2. Ibid. 73.

3. Wiencek, Henry. An Imperfect God: George Washington, His Slaves, and the Creation of America. Farrar, New York, NY: Farrar, Straus and Giroux, 2003, pg. 72.

4. Traci Johnson, Northampton County Circuit Court Clerk, Frances Bibbins Latimer, Jean Mihalyka, eds., Exploring the Oldest Continuous Court Records of America (Eastville: Hickory House, 2007), 14. http://www.co.northampton.va.us/gov/pdf/G5331_TEXT.pdf

5. Jo Zuppan. 1982. “John Custis of Williamsburg, 1678-1749”. The Virginia Magazine of History and Biography 90 (2). Virginia Historical Society: 196–97. http://www.jstor.org/stable/4248543 .

6. John Custis IV to Daniel Parke Custis, New Kent County, [3 February 1747/8], in John Custis IV and Josephine Little Zuppan. “Notes and Documents”. 1990. “Notes and Documents”.The Virginia Magazine of History and Biography 98 (1). Virginia Historical Society. 97. http://www.jstor.org/stable/4249119

7. John Custis IV’s will, Ibid. 100.

8. Custis, Letterbook, 117.

9. Custis, John, and Josephine Little Zuppan. “Notes and Documents”. 1990. “Notes and Documents”.The Virginia Magazine of History and Biography 98 (1). Virginia Historical Society: 81–100. http://www.jstor.org/stable/4249119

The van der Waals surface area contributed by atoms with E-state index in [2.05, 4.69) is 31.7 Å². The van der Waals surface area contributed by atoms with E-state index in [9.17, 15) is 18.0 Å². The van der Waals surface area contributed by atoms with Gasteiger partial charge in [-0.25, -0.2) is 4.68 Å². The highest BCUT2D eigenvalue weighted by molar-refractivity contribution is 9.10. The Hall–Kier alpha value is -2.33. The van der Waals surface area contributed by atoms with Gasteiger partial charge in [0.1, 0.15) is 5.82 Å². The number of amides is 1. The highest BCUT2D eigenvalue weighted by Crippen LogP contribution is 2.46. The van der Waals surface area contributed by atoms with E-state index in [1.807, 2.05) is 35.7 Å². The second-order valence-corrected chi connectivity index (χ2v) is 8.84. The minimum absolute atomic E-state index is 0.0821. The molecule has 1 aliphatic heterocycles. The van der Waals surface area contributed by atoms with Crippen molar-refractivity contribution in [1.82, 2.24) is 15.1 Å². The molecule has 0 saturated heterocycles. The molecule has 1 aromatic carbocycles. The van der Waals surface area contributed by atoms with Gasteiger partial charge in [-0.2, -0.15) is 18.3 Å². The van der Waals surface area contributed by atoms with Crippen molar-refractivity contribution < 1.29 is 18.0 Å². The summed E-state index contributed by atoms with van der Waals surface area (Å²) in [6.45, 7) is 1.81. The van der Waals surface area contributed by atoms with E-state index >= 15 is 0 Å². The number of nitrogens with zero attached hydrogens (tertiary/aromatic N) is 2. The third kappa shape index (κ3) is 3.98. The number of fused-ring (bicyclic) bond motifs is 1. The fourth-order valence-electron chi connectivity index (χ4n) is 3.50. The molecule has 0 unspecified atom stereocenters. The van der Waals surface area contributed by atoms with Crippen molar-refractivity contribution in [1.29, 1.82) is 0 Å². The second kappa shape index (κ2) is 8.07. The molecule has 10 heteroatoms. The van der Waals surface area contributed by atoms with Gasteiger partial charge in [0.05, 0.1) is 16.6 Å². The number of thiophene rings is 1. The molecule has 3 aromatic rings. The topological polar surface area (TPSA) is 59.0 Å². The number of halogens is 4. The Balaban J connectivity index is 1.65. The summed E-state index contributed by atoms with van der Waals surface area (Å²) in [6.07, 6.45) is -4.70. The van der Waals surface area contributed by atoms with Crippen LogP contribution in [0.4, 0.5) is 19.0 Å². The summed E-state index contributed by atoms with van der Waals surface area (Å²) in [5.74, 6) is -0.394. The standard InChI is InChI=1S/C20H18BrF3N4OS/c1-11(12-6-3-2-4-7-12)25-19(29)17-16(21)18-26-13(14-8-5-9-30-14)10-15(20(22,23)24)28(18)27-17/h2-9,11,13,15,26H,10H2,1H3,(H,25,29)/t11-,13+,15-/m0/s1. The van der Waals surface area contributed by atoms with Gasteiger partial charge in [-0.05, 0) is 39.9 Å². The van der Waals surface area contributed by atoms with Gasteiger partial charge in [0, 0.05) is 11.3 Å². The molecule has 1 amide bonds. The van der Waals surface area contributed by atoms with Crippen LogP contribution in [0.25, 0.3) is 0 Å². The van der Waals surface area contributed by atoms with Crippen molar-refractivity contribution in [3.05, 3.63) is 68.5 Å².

10. Wiencek, Imperfect God, 75.

11. John Blair to Daniel Parke Custis, 9 April 1749, Frank M. Etting Collection, 2319, Historical Society of Pennsylvania, http://digitallibrary.hsp.org/index.php/Detail/Object/Show/idno/2319#

12. James Power to Daniel Parke Custis, in Custis, “Notes”, 85.

13. Mary A. Stephenson. “Custis Square Historical Report, Block 4 Lot 1-8”. Colonial Williamsburg Foundation Library Research Report Series – 1070: Williamsburg, VA, 1990, 40. http://research.history.org/DigitalLibrary/view/index.cfm?doc=ResearchReports%5CRR1070.xml&highlight=#n70